Project description:Monoclonal antibodies (mAb) have been used as targeted treatments against cancer for more than a decade, with mixed results. Research is needed to understand mAb mechanisms of action with the goal of improving the efficacy of currently used mAbs and guiding the design of novel mAbs. While some mAb-induced tumor cell killing is a result of direct effects on tumor cell signaling, mAb opsonization of tumor cells also triggers activation of immune responses due to complement activation and engagement of antibody receptors on immune effector cells. In fact, complement has been shown to play an important role in modulating the anti-tumor activity of many mAb through complement-dependent cytotoxicity, antibody-dependent cytotoxicity, and through indirect effects by modulating the tumor microenvironment. Complement activity can have both agonistic and antagonistic effects on these processes. How the balance of such effects impacts on the clinical efficacy of mAb therapy remains unclear. In this review, we discuss the mAbs currently approved for cancer treatment and examine how complement can impact their efficacy with a focus on how this information might be used to improve the clinical efficacy of mAb treatment.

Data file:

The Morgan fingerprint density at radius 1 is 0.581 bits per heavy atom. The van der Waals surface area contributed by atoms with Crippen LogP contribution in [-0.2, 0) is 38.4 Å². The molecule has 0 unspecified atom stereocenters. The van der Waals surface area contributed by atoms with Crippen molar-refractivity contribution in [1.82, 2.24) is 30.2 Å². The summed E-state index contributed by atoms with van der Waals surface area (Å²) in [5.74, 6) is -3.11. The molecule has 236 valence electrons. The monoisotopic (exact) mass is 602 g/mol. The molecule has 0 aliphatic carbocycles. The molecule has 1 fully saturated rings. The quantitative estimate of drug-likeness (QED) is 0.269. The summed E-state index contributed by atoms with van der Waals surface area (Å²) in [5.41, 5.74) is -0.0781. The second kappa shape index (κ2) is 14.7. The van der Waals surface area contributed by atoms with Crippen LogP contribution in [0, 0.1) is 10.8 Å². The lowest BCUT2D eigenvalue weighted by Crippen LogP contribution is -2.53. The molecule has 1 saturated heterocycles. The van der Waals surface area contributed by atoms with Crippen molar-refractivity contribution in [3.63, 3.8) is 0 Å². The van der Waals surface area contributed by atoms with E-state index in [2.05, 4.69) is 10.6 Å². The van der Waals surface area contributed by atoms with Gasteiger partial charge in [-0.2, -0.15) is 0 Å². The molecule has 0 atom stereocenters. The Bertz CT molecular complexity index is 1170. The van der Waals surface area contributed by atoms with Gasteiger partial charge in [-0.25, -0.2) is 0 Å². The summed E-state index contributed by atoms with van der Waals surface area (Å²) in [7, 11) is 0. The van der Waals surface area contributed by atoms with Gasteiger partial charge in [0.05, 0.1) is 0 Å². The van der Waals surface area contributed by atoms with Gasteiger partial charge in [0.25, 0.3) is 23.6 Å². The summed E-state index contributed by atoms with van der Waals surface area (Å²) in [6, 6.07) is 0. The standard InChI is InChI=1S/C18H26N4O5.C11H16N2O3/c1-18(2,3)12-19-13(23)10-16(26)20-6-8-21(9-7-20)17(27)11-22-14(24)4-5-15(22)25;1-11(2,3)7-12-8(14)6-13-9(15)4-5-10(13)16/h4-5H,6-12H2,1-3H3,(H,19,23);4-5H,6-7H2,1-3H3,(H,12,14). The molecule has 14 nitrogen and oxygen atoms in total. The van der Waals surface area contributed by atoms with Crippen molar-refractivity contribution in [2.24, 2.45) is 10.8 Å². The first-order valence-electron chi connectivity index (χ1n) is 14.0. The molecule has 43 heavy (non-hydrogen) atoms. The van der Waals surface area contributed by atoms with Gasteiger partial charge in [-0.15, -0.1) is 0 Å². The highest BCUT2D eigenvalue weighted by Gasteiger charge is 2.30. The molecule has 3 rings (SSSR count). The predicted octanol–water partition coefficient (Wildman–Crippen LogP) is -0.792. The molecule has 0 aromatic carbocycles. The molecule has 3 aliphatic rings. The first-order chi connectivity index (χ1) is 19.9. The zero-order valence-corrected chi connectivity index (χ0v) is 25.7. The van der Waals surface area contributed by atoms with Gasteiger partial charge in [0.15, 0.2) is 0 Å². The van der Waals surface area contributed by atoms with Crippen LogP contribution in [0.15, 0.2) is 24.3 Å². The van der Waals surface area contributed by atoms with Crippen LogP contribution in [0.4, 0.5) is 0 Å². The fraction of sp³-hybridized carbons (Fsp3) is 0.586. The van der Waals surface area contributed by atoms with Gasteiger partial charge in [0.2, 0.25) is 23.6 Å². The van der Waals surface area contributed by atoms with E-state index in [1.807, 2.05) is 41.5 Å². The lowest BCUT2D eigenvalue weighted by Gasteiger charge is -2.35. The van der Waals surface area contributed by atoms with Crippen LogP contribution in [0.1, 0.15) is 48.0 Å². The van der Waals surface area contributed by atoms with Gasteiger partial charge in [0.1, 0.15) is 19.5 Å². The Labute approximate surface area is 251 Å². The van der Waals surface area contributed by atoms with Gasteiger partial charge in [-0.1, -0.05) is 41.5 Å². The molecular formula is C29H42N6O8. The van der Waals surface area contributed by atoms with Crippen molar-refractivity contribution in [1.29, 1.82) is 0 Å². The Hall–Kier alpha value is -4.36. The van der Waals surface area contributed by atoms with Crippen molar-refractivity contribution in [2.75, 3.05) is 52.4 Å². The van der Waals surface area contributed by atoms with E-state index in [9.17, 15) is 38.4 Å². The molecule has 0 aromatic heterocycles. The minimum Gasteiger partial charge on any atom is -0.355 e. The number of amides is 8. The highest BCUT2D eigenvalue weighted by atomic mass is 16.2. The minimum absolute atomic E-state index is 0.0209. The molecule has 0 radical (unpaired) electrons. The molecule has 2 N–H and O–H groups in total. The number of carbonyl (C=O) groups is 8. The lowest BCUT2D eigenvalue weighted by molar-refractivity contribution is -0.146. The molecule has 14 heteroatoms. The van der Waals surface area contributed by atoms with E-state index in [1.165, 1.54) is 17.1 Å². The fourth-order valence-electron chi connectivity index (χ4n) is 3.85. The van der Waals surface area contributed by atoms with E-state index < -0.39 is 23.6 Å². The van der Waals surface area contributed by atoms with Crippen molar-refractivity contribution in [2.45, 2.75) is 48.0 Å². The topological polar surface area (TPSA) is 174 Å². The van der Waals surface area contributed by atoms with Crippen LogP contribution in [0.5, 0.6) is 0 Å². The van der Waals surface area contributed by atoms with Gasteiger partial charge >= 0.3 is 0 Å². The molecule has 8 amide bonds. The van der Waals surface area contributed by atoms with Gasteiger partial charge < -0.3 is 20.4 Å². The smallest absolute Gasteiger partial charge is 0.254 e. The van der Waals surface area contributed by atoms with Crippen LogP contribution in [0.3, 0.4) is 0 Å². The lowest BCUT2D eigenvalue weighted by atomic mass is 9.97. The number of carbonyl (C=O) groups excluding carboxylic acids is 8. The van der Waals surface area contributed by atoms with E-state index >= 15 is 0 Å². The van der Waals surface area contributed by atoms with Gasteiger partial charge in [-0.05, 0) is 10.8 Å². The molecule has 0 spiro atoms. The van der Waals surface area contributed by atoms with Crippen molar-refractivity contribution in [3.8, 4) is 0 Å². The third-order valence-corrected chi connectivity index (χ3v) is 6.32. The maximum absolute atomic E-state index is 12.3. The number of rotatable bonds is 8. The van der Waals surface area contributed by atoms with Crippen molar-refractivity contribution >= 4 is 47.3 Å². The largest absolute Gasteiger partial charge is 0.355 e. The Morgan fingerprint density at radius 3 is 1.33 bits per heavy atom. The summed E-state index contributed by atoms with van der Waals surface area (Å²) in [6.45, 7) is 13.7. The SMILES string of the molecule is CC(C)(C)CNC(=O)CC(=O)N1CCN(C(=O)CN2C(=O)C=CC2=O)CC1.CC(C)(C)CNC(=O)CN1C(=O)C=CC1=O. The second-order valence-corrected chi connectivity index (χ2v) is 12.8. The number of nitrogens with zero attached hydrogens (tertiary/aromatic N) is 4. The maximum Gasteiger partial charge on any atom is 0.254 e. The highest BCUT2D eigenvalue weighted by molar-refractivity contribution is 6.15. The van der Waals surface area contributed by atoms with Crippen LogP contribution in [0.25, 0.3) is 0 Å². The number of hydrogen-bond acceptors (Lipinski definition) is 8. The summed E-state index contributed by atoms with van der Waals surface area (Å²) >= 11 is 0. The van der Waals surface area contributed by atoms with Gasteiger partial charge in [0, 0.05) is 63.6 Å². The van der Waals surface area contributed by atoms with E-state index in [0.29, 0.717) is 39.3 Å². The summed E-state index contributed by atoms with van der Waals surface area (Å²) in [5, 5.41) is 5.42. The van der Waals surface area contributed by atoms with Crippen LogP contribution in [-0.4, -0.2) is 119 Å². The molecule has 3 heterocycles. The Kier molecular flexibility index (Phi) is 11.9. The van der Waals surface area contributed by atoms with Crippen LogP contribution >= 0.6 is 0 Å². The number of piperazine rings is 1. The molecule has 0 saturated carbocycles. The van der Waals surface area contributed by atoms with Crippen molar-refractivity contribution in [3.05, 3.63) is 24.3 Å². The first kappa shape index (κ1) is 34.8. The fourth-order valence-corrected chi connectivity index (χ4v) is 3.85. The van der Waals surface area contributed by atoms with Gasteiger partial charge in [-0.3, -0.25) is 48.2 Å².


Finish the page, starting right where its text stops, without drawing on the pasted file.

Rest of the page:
Project description:The globally significant human pathogen group A Streptococcus (GAS) sequesters the host protease plasmin to the cell surface during invasive disease initiation. Recent evidence has shown that localized plasmin activity prevents opsonization of several bacterial species by key components of the innate immune system in vitro. Here we demonstrate that plasmin at the GAS cell surface resulted in degradation of complement factor C3b, and that plasminogen acquisition is associated with a decrease in C3b opsonization and neutrophil-mediated killing in vitro. Furthermore, the ability to acquire cell surface plasmin(ogen) correlates directly with a decrease in C3b opsonization, neutrophil phagocytosis, and increased bacterial survival in a humanized plasminogen mouse model of infection. These findings demonstrate that localized plasmin(ogen) plays an important role in facilitating GAS escape from the host innate immune response and increases bacterial virulence in the early stages of infection.